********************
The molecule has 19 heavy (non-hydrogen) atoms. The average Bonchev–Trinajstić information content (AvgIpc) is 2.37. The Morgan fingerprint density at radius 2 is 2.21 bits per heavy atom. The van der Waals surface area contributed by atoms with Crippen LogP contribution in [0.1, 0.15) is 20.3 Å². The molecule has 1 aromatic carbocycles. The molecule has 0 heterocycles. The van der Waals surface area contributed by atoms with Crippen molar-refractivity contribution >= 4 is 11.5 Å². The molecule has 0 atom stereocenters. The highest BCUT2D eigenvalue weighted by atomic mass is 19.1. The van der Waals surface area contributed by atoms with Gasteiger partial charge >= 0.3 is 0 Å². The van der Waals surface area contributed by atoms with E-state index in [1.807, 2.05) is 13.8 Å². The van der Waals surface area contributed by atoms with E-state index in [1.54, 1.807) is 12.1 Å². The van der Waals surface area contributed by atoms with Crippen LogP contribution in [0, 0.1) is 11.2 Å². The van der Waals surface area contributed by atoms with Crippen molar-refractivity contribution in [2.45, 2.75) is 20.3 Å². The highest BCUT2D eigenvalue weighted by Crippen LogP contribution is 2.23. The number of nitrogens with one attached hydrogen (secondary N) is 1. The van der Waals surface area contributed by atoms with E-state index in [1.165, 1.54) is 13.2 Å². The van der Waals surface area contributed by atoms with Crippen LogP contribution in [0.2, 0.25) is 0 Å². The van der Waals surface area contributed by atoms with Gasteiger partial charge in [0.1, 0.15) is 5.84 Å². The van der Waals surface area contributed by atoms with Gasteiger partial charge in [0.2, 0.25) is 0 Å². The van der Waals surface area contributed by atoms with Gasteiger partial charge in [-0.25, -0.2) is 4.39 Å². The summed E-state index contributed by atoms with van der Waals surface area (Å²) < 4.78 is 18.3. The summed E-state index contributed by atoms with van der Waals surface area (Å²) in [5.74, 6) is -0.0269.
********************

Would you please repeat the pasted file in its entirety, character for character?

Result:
The molecule has 19 heavy (non-hydrogen) atoms. The average Bonchev–Trinajstić information content (AvgIpc) is 2.37. The Morgan fingerprint density at radius 2 is 2.21 bits per heavy atom. The van der Waals surface area contributed by atoms with Crippen LogP contribution in [0.1, 0.15) is 20.3 Å². The molecule has 1 aromatic carbocycles. The molecule has 0 heterocycles. The van der Waals surface area contributed by atoms with Crippen molar-refractivity contribution >= 4 is 11.5 Å². The molecule has 0 atom stereocenters. The highest BCUT2D eigenvalue weighted by atomic mass is 19.1. The van der Waals surface area contributed by atoms with Gasteiger partial charge >= 0.3 is 0 Å². The van der Waals surface area contributed by atoms with E-state index in [1.807, 2.05) is 13.8 Å². The van der Waals surface area contributed by atoms with E-state index in [1.54, 1.807) is 12.1 Å². The van der Waals surface area contributed by atoms with Crippen LogP contribution in [0, 0.1) is 11.2 Å². The van der Waals surface area contributed by atoms with Crippen molar-refractivity contribution in [2.45, 2.75) is 20.3 Å². The highest BCUT2D eigenvalue weighted by Crippen LogP contribution is 2.23. The number of nitrogens with one attached hydrogen (secondary N) is 1. The van der Waals surface area contributed by atoms with E-state index in [1.165, 1.54) is 13.2 Å². The van der Waals surface area contributed by atoms with Crippen LogP contribution in [0.2, 0.25) is 0 Å². The van der Waals surface area contributed by atoms with Gasteiger partial charge in [0.1, 0.15) is 5.84 Å². The van der Waals surface area contributed by atoms with Gasteiger partial charge in [0.2, 0.25) is 0 Å². The van der Waals surface area contributed by atoms with Gasteiger partial charge in [-0.25, -0.2) is 4.39 Å². The summed E-state index contributed by atoms with van der Waals surface area (Å²) < 4.78 is 18.3. The summed E-state index contributed by atoms with van der Waals surface area (Å²) in [5.74, 6) is -0.0269.